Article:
The following SNPs were analyzed: IL-6 −174G/C rs1800795, MCP −2518A/G rs1024611, ICAM-1 −469E/K rs5498, sel-E Ser128Arg rs5361, and MMP-3 −117155A/6A rs679620. According to our previous study (10), the following genotypes were considered “at risk”: IL-6 GG and GC, MCP-1 GG, ICAM-1 EE, sel-E RR (ArgArg), and MMP-3 5A5A. The IRS model was created as a continuous variable, ranging from 0 to 5, based on the number of “at-risk” genotypes concomitantly carried by a given individual. The population was stratified prior to evaluation of the number of disease events and execution of the statistical analyses. Additional information is available in the online appendix.

Disease events.

All individuals were followed up until their first nonfatal or fatal stroke after recruitment. Nonfatal strokes were determined from both the hospital Scottish Morbidity Record and the DARTS program of nurse-facilitated validation. Fatal events were determined from death certificates obtained from the General Register Office for Scotland, as previously described (14,16). Additional information is available in the online appendix.

Statistical analyses.

Cox regression was used to determine the association of genotype with stroke after recruitment. Survival functions were adjusted for age at recruitment and sex. For smoking, a composite variable was constructed (ever-smokers genotype+, ever-smokers genotype−, never-smokers genotype+, and never-smokers genotype−) and entered as indicator variables. Fully adjusted models, which included ratio of total-to-HDL cholesterol, mean arterial pressure, and years with diabetes, were also considered. STATA version 8 was used for all analyses. Additional information is available in the online appendix.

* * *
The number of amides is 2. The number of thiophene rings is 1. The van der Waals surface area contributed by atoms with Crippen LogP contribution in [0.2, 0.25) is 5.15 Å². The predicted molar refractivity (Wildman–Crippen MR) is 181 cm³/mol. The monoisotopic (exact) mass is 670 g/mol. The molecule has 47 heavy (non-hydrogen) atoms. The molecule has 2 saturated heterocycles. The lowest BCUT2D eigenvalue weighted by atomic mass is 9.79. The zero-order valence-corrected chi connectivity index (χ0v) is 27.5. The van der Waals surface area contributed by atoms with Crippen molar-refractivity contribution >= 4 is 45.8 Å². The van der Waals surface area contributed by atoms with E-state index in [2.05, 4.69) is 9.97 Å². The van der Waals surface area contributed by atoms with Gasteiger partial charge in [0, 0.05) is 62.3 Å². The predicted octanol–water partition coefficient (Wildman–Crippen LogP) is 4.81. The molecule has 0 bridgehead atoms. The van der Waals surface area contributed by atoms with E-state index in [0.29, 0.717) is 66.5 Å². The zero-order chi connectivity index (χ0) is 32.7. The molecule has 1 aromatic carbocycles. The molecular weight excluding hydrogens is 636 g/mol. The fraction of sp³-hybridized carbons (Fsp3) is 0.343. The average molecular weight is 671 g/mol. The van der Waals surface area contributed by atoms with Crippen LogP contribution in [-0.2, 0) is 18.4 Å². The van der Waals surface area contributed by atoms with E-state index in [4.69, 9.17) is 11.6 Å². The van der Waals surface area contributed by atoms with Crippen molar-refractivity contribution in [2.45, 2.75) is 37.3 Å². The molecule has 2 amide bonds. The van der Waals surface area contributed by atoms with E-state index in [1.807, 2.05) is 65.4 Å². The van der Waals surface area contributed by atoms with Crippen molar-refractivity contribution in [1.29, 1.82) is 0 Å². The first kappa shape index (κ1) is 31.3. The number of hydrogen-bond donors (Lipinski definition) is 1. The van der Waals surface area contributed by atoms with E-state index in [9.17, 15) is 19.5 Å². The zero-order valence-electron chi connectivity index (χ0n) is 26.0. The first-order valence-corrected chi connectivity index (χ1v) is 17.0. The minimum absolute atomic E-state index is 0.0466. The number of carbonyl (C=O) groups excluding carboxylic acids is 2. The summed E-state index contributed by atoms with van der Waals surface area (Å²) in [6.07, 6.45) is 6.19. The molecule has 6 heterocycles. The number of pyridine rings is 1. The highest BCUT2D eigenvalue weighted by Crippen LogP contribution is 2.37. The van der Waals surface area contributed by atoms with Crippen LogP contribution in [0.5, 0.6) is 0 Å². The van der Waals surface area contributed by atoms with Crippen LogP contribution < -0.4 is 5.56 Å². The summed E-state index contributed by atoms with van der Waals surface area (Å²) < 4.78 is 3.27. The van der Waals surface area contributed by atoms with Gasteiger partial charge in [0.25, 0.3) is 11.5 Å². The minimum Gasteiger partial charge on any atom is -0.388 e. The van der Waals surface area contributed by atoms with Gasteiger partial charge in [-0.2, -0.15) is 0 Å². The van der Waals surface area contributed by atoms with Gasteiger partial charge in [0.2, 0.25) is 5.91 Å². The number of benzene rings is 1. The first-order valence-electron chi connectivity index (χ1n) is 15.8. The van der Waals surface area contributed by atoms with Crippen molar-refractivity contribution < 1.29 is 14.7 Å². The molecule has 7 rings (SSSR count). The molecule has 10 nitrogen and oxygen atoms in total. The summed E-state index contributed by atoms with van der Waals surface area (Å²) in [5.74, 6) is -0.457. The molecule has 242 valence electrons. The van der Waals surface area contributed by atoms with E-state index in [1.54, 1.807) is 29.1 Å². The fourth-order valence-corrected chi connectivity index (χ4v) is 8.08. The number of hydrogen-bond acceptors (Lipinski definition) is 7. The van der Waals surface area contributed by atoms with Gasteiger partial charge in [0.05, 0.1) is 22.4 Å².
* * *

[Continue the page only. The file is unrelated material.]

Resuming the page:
The demographic and clinical characteristics of the study population are presented in Table 1. The cohort consisted of 1,147 male and 1,035 female subjects (mean age 64.5 ± 11.7 years). Mean age at diagnosis was 56.8 ± 12.2 years. Mean duration of diabetes was 7.7 ± 6.5 years. A total of 1,109 subjects were “ever-smokers” (50.8%), 720 subjects had previous cardiovascular diseases (myocardial infarction and/or stroke) (33.0%), and 200 subjects had previous history of stroke (9.2%). During the follow-up period (6.2 ± 1.1 years), the overall incidence of new fatal and nonfatal strokes was 4.9% (108 events).

TABLE 1

Characteristics of the study cohort

Total sample size 2,182 
Female subjects 1,035 (47.4%) 
Male subjects 1,147 (52.6%) 
Age (years) 64.5 ± 11.7 
BMI (kg/m230.2 ± 5.45 
Duration of diabetes (years) 7.7 ± 6.5 
Age at diagnosis (years) 56.8 ± 12.2 
Smoker (ever) 1,109 (50.8%) 
Previous cardiovascular disease 720 (33.0%) 
Previous stroke 200 (9.2%) 
Follow-up (years) 6.2 ± 11 
Strokes (fatal and nonfatal) after enrollment 108 (4.9%) 
Total sample size 2,182 
Female subjects 1,035 (47.4%) 
Male subjects 1,147 (52.6%) 
Age (years) 64.5 ± 11.7 
BMI (kg/m230.2 ± 5.45 
Duration of diabetes (years) 7.7 ± 6.5 
Age at diagnosis (years) 56.8 ± 12.2 
Smoker (ever) 1,109 (50.8%) 
Previous cardiovascular disease 720 (33.0%) 
Previous stroke 200 (9.2%) 
Follow-up (years) 6.2 ± 11 
Strokes (fatal and nonfatal) after enrollment 108 (4.9%) 

Data are means ± SD or n (%).

Genotype and allele frequencies of the individual variants in the study cohort are shown in supplemental Table 1. Allele frequencies of all variants were in Hardy-Weinberg equilibrium. The association of individual variants with prospective risk for stroke is shown in Table 2. In this analysis, we also considered whether the association between individual gene variations and stroke risk was influenced by smoking. None of the investigated gene variants increased the risk for stroke when considered alone. The ICAM-1 EE genotype demonstrated a significant association with stroke in smokers (hazard ratio [HR] 2.6 [95% CI 1.2–6.0]; P = 0.02).